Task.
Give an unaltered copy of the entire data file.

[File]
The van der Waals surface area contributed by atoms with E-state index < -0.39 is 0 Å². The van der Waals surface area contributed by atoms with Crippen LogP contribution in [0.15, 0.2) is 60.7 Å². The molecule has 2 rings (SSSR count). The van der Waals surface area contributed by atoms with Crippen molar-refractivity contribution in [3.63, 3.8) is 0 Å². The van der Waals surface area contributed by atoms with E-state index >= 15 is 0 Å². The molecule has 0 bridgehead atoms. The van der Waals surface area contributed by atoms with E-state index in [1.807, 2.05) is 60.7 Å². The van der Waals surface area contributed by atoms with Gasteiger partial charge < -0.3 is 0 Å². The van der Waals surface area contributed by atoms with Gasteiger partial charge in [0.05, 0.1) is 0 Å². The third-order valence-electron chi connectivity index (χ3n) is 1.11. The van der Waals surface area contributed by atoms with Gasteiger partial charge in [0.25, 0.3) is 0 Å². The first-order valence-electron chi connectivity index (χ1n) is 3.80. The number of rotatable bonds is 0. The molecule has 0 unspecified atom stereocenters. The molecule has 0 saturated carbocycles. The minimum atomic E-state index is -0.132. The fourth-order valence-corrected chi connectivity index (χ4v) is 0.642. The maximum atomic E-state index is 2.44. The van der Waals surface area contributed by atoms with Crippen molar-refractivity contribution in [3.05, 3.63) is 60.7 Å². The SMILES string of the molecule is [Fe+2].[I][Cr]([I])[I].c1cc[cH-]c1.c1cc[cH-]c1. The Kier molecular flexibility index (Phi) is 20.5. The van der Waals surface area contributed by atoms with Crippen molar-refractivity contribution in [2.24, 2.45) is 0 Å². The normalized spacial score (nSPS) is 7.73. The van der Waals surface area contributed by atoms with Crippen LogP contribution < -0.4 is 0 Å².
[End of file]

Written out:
The van der Waals surface area contributed by atoms with E-state index < -0.39 is 0 Å². The van der Waals surface area contributed by atoms with Crippen LogP contribution in [0.15, 0.2) is 60.7 Å². The molecule has 2 rings (SSSR count). The van der Waals surface area contributed by atoms with Crippen molar-refractivity contribution in [3.63, 3.8) is 0 Å². The van der Waals surface area contributed by atoms with E-state index >= 15 is 0 Å². The molecule has 0 bridgehead atoms. The van der Waals surface area contributed by atoms with E-state index in [1.807, 2.05) is 60.7 Å². The van der Waals surface area contributed by atoms with Gasteiger partial charge < -0.3 is 0 Å². The van der Waals surface area contributed by atoms with Gasteiger partial charge in [0.05, 0.1) is 0 Å². The third-order valence-electron chi connectivity index (χ3n) is 1.11. The van der Waals surface area contributed by atoms with Gasteiger partial charge in [0.25, 0.3) is 0 Å². The first-order valence-electron chi connectivity index (χ1n) is 3.80. The number of rotatable bonds is 0. The molecule has 0 unspecified atom stereocenters. The molecule has 0 saturated carbocycles. The minimum atomic E-state index is -0.132. The fourth-order valence-corrected chi connectivity index (χ4v) is 0.642. The maximum atomic E-state index is 2.44. The van der Waals surface area contributed by atoms with Crippen molar-refractivity contribution in [3.05, 3.63) is 60.7 Å². The SMILES string of the molecule is [Fe+2].[I][Cr]([I])[I].c1cc[cH-]c1.c1cc[cH-]c1. The Kier molecular flexibility index (Phi) is 20.5. The van der Waals surface area contributed by atoms with Crippen molar-refractivity contribution in [2.24, 2.45) is 0 Å². The normalized spacial score (nSPS) is 7.73. The van der Waals surface area contributed by atoms with Crippen LogP contribution < -0.4 is 0 Å².